Although SNVs and INDELs are only occasionally described in thymomas, a well-known pattern of CN aberrations characterizes these tumors. Indeed, different histotypes present different CN aberrations, with type A usually displaying a more normal and B3 a more aberrant karyotype [4]. B3 thymomas frequently present CN gains of chromosomes 1, 5, 7, 9 and X and CN losses of chromosomes 6 and 13 [4] [5]. The CN aberrations observed in this case are comparable with those previously described in B3 thymomas. The CN aberrations predicted by CGI data were confirmed by array CGH. The presence of such aberrations demonstrated a high neoplastic cellularity in the tumor sample. This is necessary for the identification of tumor specific events using the adopted pipeline of next generation sequencing data analysis. The observed CN aberrations are arm level CN gain and loss. Each of them affects thousand of gene loci. In the literature the relevance of these large CN alteration events is only marginally characterized. However, the CN loss of chromosome 13 is intriguing because this affects the loci of well-characterized tumor suppressor genes such as RB1 and BRCA2.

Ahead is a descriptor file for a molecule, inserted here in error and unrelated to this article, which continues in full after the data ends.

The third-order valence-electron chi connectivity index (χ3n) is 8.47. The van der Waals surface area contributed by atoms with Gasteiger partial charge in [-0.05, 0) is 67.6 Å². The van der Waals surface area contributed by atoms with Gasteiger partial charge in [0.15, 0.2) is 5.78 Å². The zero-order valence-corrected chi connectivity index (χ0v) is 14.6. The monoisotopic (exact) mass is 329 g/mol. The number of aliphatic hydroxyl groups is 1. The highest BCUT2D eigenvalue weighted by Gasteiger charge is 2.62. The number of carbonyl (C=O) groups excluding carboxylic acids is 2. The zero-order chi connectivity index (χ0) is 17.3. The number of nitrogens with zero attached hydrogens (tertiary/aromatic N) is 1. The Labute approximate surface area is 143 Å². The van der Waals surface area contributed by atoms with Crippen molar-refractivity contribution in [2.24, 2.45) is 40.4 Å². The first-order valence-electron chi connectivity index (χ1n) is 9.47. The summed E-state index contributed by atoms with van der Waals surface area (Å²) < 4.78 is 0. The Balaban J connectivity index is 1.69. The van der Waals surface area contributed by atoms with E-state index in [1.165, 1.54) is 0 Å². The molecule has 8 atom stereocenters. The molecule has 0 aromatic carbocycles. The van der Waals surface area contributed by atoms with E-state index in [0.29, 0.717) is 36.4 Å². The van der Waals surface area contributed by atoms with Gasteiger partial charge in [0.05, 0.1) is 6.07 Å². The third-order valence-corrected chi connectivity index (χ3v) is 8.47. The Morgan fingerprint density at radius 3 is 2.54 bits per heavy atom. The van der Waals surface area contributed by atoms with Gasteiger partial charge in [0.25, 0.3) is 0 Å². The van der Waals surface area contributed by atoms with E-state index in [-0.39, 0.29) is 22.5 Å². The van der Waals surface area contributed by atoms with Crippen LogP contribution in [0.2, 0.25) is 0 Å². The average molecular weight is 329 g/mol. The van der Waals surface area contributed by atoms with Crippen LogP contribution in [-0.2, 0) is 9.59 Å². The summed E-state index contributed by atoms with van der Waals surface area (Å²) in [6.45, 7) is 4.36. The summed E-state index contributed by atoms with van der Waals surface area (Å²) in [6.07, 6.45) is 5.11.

The translocation t(11;X) was identified using whole genome sequencing and confirmed using RT-PCR. The breakpoints of this translocation were mapped in the exon 2 of C11orf73 and intron 19 of ODZ1 (TENM1 teneurin transmembrane protein 1). This translocation has not been previously reported. Similarly, translocations and fusion proteins, between C11orf73 or ODZ1 and different partners, were not described. A fusion protein of immunoglobulin heavy chain and ODZ2, was observed in mucosa-associated lymphoid tissue lymphoma [29]. ODZ2 (TENM2 teneurin transmembrane protein 2) is a related gene of teneurin family mapped on chromosome 5. The integration of CN aberrations and structural variations led us to suppose that the translocation t(11;X) was responsible for the CN loss of part of chromosome 11. RNA sequencing was unable to identify a fusion transcript between C11orf73 and ODZ1, using either DeFuse [19] or FusionMap [20] algorithms. This result was expected, because the poly-A tail capture strategy, adopted for mRNA enrichment, was not expected to capture the C11orf73-ODZ1 fusion transcript, since the nature of their tail-to-tail (3′–3′) fusion was doomed to lose the poly-A tails of both genes. Very little is known about the function of C11ORF73, whereas ODZ1 is a type II transmembrane protein belonging to the tenascin family that may function as a cellular signal transducer dimerizing with other members of the teneurin super family [30]. The expressed fusion transcript includes ODZ1 intron 19 sequence, that carries an inframe stop codon, 4 amino acids downstream the last codon encoded by exon 18. The expression of the fusion transcript containing a large intron is supposed to trigger nonsense-mediated decay [31]. Exon junction complexes may encounter the premature stop codon in intron 19 immediately downstream of exon 18 of ODZ1 resulting in mRNA degradation rather than the expression of a truncated form of the protein.